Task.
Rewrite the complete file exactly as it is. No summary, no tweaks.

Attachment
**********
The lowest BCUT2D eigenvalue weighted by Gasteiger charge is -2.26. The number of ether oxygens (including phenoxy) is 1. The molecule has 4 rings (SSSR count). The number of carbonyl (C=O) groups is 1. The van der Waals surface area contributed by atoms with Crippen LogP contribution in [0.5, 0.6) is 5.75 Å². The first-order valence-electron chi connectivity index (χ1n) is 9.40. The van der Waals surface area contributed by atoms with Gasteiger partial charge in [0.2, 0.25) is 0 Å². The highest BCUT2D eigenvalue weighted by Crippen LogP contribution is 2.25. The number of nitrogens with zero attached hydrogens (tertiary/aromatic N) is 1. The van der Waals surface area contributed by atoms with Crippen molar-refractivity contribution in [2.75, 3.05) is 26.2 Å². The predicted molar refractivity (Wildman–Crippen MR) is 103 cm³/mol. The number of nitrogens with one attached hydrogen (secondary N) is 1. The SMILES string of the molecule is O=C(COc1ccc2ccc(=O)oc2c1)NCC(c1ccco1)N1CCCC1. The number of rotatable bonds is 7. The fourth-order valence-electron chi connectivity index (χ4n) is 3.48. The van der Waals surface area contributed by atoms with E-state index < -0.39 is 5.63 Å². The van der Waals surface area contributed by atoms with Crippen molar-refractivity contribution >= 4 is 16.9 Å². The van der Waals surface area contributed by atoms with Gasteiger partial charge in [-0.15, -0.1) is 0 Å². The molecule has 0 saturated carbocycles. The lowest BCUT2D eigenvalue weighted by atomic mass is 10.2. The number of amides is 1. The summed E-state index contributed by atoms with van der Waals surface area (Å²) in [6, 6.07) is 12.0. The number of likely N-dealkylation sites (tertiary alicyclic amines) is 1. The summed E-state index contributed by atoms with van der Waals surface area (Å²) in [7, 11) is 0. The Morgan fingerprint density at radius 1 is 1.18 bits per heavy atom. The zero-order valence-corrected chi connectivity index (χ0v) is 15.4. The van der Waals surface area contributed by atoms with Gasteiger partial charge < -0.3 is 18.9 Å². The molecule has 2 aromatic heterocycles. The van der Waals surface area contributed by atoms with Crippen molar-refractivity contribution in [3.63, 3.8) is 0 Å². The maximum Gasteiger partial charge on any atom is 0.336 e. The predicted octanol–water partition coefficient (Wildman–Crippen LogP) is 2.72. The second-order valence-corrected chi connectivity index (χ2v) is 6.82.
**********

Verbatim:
The lowest BCUT2D eigenvalue weighted by Gasteiger charge is -2.26. The number of ether oxygens (including phenoxy) is 1. The molecule has 4 rings (SSSR count). The number of carbonyl (C=O) groups is 1. The van der Waals surface area contributed by atoms with Crippen LogP contribution in [0.5, 0.6) is 5.75 Å². The first-order valence-electron chi connectivity index (χ1n) is 9.40. The van der Waals surface area contributed by atoms with Gasteiger partial charge in [0.2, 0.25) is 0 Å². The highest BCUT2D eigenvalue weighted by Crippen LogP contribution is 2.25. The number of nitrogens with zero attached hydrogens (tertiary/aromatic N) is 1. The van der Waals surface area contributed by atoms with Crippen molar-refractivity contribution in [2.75, 3.05) is 26.2 Å². The predicted molar refractivity (Wildman–Crippen MR) is 103 cm³/mol. The number of nitrogens with one attached hydrogen (secondary N) is 1. The SMILES string of the molecule is O=C(COc1ccc2ccc(=O)oc2c1)NCC(c1ccco1)N1CCCC1. The number of rotatable bonds is 7. The fourth-order valence-electron chi connectivity index (χ4n) is 3.48. The van der Waals surface area contributed by atoms with E-state index < -0.39 is 5.63 Å². The van der Waals surface area contributed by atoms with Crippen molar-refractivity contribution >= 4 is 16.9 Å². The van der Waals surface area contributed by atoms with Gasteiger partial charge in [-0.15, -0.1) is 0 Å². The molecule has 0 saturated carbocycles. The lowest BCUT2D eigenvalue weighted by atomic mass is 10.2. The number of amides is 1. The summed E-state index contributed by atoms with van der Waals surface area (Å²) in [6, 6.07) is 12.0. The number of likely N-dealkylation sites (tertiary alicyclic amines) is 1. The summed E-state index contributed by atoms with van der Waals surface area (Å²) in [7, 11) is 0. The Morgan fingerprint density at radius 1 is 1.18 bits per heavy atom. The zero-order valence-corrected chi connectivity index (χ0v) is 15.4. The van der Waals surface area contributed by atoms with Gasteiger partial charge < -0.3 is 18.9 Å². The molecule has 2 aromatic heterocycles. The van der Waals surface area contributed by atoms with Crippen molar-refractivity contribution in [3.63, 3.8) is 0 Å². The maximum Gasteiger partial charge on any atom is 0.336 e. The predicted octanol–water partition coefficient (Wildman–Crippen LogP) is 2.72. The second-order valence-corrected chi connectivity index (χ2v) is 6.82.